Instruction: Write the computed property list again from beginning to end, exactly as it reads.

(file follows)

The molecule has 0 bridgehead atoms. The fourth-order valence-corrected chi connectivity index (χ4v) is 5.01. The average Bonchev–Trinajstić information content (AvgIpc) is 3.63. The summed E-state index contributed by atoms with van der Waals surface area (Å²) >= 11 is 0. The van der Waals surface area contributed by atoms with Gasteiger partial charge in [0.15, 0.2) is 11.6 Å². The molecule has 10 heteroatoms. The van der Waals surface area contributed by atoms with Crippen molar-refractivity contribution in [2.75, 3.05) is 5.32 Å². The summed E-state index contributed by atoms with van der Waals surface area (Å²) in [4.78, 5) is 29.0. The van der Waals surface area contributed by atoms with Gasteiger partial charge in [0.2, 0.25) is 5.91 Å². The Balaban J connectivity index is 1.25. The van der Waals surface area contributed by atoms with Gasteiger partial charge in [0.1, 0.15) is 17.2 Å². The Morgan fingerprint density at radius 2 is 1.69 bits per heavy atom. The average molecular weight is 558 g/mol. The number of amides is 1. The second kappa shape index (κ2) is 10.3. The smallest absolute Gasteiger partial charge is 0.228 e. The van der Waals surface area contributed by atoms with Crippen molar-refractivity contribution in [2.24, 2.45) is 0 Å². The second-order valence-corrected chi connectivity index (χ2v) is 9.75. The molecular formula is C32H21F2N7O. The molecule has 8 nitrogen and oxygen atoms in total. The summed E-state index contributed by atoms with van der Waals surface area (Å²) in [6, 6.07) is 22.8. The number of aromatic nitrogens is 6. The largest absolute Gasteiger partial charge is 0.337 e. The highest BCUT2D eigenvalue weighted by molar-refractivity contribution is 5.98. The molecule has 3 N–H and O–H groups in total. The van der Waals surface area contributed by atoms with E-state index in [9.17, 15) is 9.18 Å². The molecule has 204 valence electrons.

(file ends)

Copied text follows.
The molecule has 0 bridgehead atoms. The fourth-order valence-corrected chi connectivity index (χ4v) is 5.01. The average Bonchev–Trinajstić information content (AvgIpc) is 3.63. The summed E-state index contributed by atoms with van der Waals surface area (Å²) >= 11 is 0. The van der Waals surface area contributed by atoms with Gasteiger partial charge in [0.15, 0.2) is 11.6 Å². The molecule has 10 heteroatoms. The van der Waals surface area contributed by atoms with Crippen molar-refractivity contribution in [2.75, 3.05) is 5.32 Å². The summed E-state index contributed by atoms with van der Waals surface area (Å²) in [4.78, 5) is 29.0. The van der Waals surface area contributed by atoms with Gasteiger partial charge in [0.2, 0.25) is 5.91 Å². The Balaban J connectivity index is 1.25. The van der Waals surface area contributed by atoms with Gasteiger partial charge in [0.1, 0.15) is 17.2 Å². The Morgan fingerprint density at radius 2 is 1.69 bits per heavy atom. The average molecular weight is 558 g/mol. The number of amides is 1. The second kappa shape index (κ2) is 10.3. The smallest absolute Gasteiger partial charge is 0.228 e. The van der Waals surface area contributed by atoms with Crippen molar-refractivity contribution in [2.24, 2.45) is 0 Å². The second-order valence-corrected chi connectivity index (χ2v) is 9.75. The molecular formula is C32H21F2N7O. The molecule has 8 nitrogen and oxygen atoms in total. The summed E-state index contributed by atoms with van der Waals surface area (Å²) in [6, 6.07) is 22.8. The number of aromatic nitrogens is 6. The largest absolute Gasteiger partial charge is 0.337 e. The highest BCUT2D eigenvalue weighted by molar-refractivity contribution is 5.98. The molecule has 3 N–H and O–H groups in total. The van der Waals surface area contributed by atoms with E-state index in [9.17, 15) is 9.18 Å². The molecule has 204 valence electrons.